ATHENS – Georgia’s defensive backs watched it right after last year’s game, they watched it again Monday and they’ll probably watch it again Tuesday. They might watch it all the way up to Saturday’s kickoff.
It’s the video breakdown of Missouri’s offensive performance against the Bulldogs last year in Sanford Stadium. They’re watching it in the hopes that they won’t have to see it again this Saturday when they face the Tigers in Columbia.
But with Drew Lock and Emmanuel Hall back in the fold for Mizzou, chances of a rerun are high. The key is making sure this last year’s drama doesn’t turn into a horror flick.
“We saw it again yesterday,” junior safety J.R. Reed said of last year’s 52-28 win over the Tigers. “We’ve just got to not give up those explosive plays this whole game no matter who it is.”
The Tigers gave Georgia a pretty good scare when they came to Athens last October. They had played No. 4 Bulldogs to a 21-all tie midway through the second quarter. The Bulldogs finally distanced themselves on either side of halftime, but not before some serious damage had been done to the defensive psyche.
Most of that was wreaked by Lock and Hall. Lock hit the 6-foot-3, 195-pound senior wideout with a pair of 63-yard touchdown passes – one down each sideline – in the first half and the duo connected four times for 141 yards in the game. Lock finished 253 yards and 4 touchdowns on 15 of 25 passing.
“He has a very big arm,” Reed said of Lock. “We experienced that last year. What I’ve seen that a lot of people don’t see is that he extends a lot of plays. He just sits back there in the pocket and, if it’s not there, he’s just going to wait and wait and does a good job on scramble drill.”
Here’s another scary truth: Lock has gotten better. The 6-foot-4, 225-pound senior from Lee’s Summit, Mo., is 20 pounds heavier than he was when Georgia first met him in 2015. As such, he’s much harder to bring down.
Lock’s passing ability and grasp of the Missouri offense has grown exponentially since then, too. The most common description of pro scouts for him is “there’s not a throw he can’t make.”
After throwing an SEC record 44 TDs (to 13 interceptions) last season, Lock was considered in prime position to make the jump to pro ball. But he passed on the draft and now projects as sure-fire, first-round selection and potential No. 1 pick.
Listen to what Georgia coach Kirby Smart says about him:
“I don’t know if his arm can get any stronger. He can make every throw. He threw the ball outside of the stadium last year on us. I think the biggest thing is his maturity level, his confidence. He’s seen the coverages. He’s seen the checks. He understands where he wants to go with the ball. He’s got as fast of release as I’ve ever seen. He can get the ball out so quick, and he does such a good job of keying your defenders and knowing where to go with the ball. You can tell they really work hard on it, and I think he’s just more mature. I think anytime you play in this conference and you go to the venues he’s gone to to have three years under your belt or being in your third year, it makes it a lot more comforting. He throws the ball with purpose. And he puts them in the right play a lot, and he’s a really good athlete. The guy takes off running on some of his zone reads, he keeps the ball and he exposes people. He runs for 20 and 30 when he takes off. He just doesn’t do it very often. You can tell he’s a good athlete. So, I got a lot of respect for him.”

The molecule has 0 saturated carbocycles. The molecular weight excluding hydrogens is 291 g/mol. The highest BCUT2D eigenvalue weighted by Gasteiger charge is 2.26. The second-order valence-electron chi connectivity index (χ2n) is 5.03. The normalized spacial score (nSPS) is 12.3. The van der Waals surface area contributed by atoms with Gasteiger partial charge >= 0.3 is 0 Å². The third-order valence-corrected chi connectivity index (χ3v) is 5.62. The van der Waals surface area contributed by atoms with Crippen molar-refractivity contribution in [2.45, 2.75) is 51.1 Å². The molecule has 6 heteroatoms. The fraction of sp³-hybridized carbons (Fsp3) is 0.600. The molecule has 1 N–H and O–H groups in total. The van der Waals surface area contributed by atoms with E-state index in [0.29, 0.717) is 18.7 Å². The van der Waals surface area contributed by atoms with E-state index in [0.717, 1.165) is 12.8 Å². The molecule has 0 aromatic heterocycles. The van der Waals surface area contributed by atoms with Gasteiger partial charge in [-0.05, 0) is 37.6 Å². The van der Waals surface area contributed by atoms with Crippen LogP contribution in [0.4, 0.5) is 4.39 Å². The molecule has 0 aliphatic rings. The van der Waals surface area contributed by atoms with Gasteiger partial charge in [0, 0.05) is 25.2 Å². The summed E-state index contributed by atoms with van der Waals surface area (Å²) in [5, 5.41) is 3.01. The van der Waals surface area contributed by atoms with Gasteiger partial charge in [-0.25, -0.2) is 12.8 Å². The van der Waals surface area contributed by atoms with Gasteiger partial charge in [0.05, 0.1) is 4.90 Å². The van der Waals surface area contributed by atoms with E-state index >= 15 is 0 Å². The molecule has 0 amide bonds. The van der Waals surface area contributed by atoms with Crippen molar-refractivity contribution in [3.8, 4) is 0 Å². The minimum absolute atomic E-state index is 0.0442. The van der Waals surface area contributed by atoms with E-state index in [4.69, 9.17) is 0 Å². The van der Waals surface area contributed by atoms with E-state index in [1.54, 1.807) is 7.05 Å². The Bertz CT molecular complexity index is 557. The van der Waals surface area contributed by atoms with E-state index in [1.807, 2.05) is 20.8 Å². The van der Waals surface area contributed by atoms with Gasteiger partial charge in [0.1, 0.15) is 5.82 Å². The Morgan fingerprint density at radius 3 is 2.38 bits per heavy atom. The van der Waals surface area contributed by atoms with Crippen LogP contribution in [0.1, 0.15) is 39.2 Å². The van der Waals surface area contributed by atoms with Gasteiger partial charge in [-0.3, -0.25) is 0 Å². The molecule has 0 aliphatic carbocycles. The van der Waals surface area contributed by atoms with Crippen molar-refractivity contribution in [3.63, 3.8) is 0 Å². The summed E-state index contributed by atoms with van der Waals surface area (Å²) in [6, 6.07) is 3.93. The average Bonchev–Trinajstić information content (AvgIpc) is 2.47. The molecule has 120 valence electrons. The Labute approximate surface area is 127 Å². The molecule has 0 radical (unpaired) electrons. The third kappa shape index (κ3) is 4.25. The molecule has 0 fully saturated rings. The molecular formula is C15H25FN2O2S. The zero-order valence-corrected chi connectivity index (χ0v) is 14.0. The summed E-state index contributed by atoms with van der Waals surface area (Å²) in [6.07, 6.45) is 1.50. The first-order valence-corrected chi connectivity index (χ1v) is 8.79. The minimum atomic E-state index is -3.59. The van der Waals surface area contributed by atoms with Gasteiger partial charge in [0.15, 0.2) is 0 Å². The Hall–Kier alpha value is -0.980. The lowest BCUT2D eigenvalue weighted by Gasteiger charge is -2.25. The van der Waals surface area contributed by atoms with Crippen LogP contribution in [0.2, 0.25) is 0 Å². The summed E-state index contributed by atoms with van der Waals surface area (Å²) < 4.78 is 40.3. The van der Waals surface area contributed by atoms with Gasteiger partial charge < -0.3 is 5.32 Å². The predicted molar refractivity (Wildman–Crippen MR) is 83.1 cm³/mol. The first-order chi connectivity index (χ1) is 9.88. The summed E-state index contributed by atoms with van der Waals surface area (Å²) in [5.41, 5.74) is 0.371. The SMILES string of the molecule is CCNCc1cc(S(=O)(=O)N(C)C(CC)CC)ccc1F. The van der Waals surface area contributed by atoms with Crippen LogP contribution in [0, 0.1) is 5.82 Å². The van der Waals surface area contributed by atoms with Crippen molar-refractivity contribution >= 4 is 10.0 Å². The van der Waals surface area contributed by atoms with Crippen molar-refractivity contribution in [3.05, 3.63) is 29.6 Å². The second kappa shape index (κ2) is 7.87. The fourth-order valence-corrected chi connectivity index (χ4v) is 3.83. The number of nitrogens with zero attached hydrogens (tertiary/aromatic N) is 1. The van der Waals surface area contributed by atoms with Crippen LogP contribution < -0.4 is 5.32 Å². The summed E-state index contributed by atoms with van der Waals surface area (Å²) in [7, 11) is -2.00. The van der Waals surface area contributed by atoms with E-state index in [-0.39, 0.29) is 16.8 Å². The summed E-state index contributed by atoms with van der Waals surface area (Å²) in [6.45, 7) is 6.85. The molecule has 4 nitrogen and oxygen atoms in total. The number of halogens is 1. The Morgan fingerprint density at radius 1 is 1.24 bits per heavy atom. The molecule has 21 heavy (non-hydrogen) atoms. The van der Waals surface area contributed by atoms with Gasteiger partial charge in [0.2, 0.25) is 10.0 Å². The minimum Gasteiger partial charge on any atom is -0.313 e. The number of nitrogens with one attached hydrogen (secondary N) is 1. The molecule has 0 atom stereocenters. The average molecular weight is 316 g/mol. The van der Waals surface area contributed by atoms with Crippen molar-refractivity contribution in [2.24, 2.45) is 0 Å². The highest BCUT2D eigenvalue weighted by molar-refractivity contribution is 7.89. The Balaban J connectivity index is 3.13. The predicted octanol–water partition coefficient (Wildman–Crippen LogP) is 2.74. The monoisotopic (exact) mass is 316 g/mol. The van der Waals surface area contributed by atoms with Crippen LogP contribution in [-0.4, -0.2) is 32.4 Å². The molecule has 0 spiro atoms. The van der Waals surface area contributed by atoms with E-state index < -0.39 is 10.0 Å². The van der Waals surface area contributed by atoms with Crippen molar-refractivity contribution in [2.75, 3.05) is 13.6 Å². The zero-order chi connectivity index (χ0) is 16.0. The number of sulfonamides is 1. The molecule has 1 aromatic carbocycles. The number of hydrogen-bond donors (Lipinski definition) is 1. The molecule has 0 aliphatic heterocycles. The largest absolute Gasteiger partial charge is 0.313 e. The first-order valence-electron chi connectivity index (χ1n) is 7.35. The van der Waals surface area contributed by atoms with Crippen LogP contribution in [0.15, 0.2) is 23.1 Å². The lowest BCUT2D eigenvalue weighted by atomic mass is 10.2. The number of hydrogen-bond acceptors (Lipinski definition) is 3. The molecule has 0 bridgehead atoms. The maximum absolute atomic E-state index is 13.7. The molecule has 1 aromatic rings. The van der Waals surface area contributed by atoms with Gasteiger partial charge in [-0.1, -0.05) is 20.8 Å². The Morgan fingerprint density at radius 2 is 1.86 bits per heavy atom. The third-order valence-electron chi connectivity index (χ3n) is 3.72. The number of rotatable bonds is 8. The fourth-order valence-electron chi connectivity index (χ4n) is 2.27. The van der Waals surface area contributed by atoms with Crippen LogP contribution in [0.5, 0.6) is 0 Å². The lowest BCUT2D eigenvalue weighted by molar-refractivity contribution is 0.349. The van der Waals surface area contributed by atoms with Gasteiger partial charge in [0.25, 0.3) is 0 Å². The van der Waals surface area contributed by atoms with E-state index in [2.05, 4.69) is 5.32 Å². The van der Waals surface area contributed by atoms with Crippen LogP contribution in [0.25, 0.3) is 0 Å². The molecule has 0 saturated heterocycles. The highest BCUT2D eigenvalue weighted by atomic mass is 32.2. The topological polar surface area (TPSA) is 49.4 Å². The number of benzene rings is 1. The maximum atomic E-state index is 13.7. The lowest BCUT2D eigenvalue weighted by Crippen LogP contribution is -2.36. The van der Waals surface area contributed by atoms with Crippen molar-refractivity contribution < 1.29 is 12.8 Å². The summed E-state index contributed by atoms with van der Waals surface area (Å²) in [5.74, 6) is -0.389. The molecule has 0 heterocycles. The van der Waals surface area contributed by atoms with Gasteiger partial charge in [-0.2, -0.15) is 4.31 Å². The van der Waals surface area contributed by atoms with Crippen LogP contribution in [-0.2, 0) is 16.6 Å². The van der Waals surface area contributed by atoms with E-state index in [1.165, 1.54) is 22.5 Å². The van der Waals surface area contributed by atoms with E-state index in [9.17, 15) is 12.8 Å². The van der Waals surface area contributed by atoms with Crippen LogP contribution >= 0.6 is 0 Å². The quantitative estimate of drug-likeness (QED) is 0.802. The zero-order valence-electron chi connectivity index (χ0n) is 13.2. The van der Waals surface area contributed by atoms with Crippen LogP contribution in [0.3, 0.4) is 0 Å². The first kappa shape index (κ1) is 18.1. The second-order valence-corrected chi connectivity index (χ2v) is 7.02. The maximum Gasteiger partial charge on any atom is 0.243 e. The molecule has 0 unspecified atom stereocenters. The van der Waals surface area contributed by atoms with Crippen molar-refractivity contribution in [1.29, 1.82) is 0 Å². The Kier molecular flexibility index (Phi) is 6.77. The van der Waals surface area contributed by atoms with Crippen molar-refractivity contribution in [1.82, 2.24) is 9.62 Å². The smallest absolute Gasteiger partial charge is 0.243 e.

Meanwhile, Lock comes into Saturday’s game well-motivated for the Bulldogs. He’s 0-3 against them, with two losses totaling four points in the first two meetings.
“We have a semi-decent chip on our shoulders,” Lock said the Bulldogs at SEC Media Days this summer.
Hall also is a tough draw for Georgia’s DBs as well. He has blazing speed to go with his 6-foot-3, 195-pound frame, hence the two deep balls against the Bulldogs last year. Nobody has been able to slow him down yet. He comes in with 430 receiving yards — an average of 143.3 in three games — and has scored four touchdowns.
And Hall’s not the only one. The Tigers rotate nine wideouts, seven of whom are 6 feet or taller.
Missouri has also added a significant rushing attack to its repertoire since the Bulldogs last saw it. Led by sophomore Larry Rountree (86.7 ypg), they’re averaging exactly 200 yards per game.
To defend that, Georgia will take to Columbia, Mo., a young and still rebuilding defense. The Bulldogs have held their own so far against the pass, giving up 157.7 yards a game to rank third in the SEC. But they haven’t faced anything approaching this level of offensive sophistication. Meanwhile, Georgia also is last in the nation in pressuring the passer with just one sack.
Of all these facts, Georgia’s defenders are well aware. And while they recognize the sheer magnitude of Saturday’s challenge, they’re not intimidated by it. They embrace it.
“I love it,” Reed said. “That’s why people come to Georgia, to play against the great competition, to play great teams that can throw the ball. Drew Lock might be a first-round pick, a first-round quarterback. So it’s always fun and I love the challenge.”
Saturday undoubtedly will be a learning experience for both teams. The game will be the SEC opener for the Tigers, who have padded their stats against UT-Martin, Wyoming and Purdue so far. They needed a last-second field goal to escape West LaFayette, Ind., with a 40-37 win last week.
Meanwhile, Georgia has faced back-to-back spread teams in South Carolina and Middle Tennessee State, but nothing approaching what they’ll see on Faurot Field early Saturday afternoon.
“Those guys on the outside are speedy,” Reed said. “We’ve just got to play with good technique and stay over the top and not allow a lot of big plays. We can’t give up those explosive plays this whole game.”
That’d be a nice start.